Facebook turns a corner, has more mobile visitors than desktop visitors and why that’s causing them to fail
It’s no surprise to anyone that there is more being done on mobile phones. With the exception of complicated processes like programming and large applications like AutoCAD, pretty much everything else can be done on a mobile device or a tablet. This includes things like surfing social networks like Facebook. As it turns out, people actually do surf Facebook more often on a mobile device than they do on computers.
The Verge reported a few days ago that Facebook has finally hit that point where users are more often on a mobile device than a computer or a laptop. It was reported that in the month of December 2012, 680 million users were active monthly. That’s more than half.
This is a big deal for Facebook for many reasons. Not all of them are good reasons either. With Facebook being available on most mobile devices, this includes feature phones, that means people can be on Facebook everywhere. When you have a billion customers, that’s a feature you really need to succeed. The bad news for Facebook is that they haven’t properly monetized the mobile part of their operation yet, and with this comes problems
How does mobile use over desktop use affect Facebook’s earnings?
It’s really quite simple. Facebook, like Google, makes the majority of its revenue in advertisement money. According to their quarterly earnings report, they made $1.3 billion in revenue from ads in Q4 2012. That’s about 83% of their entire revenue which totaled just over $1.5 billion.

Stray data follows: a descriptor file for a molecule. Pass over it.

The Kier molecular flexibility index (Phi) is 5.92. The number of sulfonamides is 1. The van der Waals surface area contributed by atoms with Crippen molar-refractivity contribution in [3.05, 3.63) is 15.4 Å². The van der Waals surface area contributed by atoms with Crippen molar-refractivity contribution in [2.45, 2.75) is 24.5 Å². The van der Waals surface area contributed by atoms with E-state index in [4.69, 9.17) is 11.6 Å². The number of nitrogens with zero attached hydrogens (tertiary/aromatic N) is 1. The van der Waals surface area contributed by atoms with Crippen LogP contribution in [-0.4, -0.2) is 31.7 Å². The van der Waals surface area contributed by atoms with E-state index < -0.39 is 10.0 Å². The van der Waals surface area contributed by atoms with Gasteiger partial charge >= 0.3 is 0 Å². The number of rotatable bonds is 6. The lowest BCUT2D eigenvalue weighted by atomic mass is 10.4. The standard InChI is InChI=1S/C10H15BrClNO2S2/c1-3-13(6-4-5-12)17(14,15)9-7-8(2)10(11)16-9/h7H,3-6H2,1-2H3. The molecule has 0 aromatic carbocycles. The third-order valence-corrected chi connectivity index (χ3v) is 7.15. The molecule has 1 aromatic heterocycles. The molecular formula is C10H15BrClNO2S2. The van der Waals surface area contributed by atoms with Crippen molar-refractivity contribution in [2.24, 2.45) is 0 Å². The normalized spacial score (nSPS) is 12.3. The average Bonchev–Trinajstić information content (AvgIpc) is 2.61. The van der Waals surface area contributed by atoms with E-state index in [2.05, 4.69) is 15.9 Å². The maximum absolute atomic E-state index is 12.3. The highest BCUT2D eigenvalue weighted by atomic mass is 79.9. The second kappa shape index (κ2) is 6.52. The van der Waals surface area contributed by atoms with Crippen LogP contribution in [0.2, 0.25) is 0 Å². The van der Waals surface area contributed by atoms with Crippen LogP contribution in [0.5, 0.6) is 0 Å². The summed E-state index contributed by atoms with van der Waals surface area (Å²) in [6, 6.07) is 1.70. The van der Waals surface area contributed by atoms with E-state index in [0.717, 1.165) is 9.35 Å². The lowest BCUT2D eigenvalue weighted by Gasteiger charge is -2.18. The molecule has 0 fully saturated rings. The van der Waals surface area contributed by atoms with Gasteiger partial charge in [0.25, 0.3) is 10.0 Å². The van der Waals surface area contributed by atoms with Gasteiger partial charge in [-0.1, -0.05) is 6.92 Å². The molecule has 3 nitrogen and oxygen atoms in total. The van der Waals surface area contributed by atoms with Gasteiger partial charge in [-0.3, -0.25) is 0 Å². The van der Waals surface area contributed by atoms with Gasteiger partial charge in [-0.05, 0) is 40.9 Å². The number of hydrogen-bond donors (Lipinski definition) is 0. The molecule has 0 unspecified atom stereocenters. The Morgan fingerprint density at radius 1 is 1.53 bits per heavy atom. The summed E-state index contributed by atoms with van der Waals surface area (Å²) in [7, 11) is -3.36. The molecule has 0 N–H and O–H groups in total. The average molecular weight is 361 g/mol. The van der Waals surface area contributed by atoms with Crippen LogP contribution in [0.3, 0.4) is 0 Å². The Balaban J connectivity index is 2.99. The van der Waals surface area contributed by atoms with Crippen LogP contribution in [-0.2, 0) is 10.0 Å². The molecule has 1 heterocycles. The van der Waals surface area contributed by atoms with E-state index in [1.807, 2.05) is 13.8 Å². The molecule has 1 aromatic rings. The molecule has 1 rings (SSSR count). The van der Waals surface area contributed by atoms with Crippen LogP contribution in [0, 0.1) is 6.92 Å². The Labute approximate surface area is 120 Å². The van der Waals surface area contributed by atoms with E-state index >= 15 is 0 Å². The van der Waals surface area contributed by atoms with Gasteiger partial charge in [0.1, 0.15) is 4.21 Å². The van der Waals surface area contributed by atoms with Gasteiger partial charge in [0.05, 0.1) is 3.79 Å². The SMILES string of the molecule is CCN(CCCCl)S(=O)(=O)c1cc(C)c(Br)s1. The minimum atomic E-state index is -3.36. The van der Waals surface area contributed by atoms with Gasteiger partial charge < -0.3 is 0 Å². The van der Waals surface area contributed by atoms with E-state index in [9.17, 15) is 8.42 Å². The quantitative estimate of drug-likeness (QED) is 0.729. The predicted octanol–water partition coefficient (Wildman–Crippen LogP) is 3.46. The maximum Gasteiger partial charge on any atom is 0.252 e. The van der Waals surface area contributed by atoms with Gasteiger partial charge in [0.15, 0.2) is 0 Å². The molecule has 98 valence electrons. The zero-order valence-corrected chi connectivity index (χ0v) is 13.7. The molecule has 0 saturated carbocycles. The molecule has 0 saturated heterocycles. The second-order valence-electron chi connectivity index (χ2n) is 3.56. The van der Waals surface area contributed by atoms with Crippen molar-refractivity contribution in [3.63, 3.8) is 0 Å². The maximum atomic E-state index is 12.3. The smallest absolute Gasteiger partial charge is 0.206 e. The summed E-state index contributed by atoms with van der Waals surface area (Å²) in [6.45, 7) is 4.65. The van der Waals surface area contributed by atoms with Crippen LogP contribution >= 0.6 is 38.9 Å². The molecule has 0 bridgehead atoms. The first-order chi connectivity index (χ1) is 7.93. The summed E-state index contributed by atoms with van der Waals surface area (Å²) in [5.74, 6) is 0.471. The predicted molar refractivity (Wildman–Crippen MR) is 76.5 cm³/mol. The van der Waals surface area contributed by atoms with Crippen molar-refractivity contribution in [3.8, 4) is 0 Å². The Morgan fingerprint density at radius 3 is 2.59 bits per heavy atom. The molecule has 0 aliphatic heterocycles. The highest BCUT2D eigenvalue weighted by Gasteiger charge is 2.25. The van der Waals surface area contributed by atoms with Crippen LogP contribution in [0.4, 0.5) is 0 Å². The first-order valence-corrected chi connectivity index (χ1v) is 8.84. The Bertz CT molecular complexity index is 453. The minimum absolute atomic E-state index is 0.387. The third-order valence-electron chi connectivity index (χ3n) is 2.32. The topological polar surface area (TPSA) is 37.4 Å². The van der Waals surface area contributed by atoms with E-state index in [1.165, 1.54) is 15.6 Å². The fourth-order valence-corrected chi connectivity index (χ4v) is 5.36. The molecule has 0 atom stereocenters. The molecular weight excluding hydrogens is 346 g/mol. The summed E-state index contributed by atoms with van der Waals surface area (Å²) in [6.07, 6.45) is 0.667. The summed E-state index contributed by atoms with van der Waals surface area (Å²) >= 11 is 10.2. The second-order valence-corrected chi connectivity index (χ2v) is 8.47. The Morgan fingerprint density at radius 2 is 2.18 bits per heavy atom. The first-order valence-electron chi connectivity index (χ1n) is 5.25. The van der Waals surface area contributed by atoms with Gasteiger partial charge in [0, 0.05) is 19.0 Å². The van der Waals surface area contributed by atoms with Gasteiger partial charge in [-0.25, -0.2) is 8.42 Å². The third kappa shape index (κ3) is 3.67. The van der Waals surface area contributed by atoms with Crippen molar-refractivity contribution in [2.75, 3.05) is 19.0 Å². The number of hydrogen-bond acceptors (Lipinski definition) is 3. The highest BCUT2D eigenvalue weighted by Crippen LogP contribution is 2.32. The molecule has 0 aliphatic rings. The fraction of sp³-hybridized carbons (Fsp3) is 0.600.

Now for the problem. Those who still use Facebook on their Android devices, open the official app and look for an advertisement. There really aren’t very many, if any at all. If you don’t view advertisements, Facebook doesn’t get any advertising money. What ends up happening? Well, reports show that Facebook gets about $1.54 in revenue per user. This is far below Google’s $7 in revenue per user. This translates into losses. According to The Verge, that loss came out to $59 million in Q4, 2012.
This has pretty much everyone concerned. Especially the people at Wall Street and the Facebook stock holders. Despite having roughly one sixth of the entire world population as a customer, Facebook is still reporting losses. There are a lot of reasons for this. A lot of people are transferring over to other social networks or simply aren’t visiting the site as much. The biggest, though, is that Facebook’s mobile applications simply don’t draw the money that the site does.
So what is everyone’s take on this? Could Facebook make up for lost money by any advertising more on their mobile apps? More importantly, will that cause more people to leave Facebook because, you know, ads are annoying? Let us know your opinion.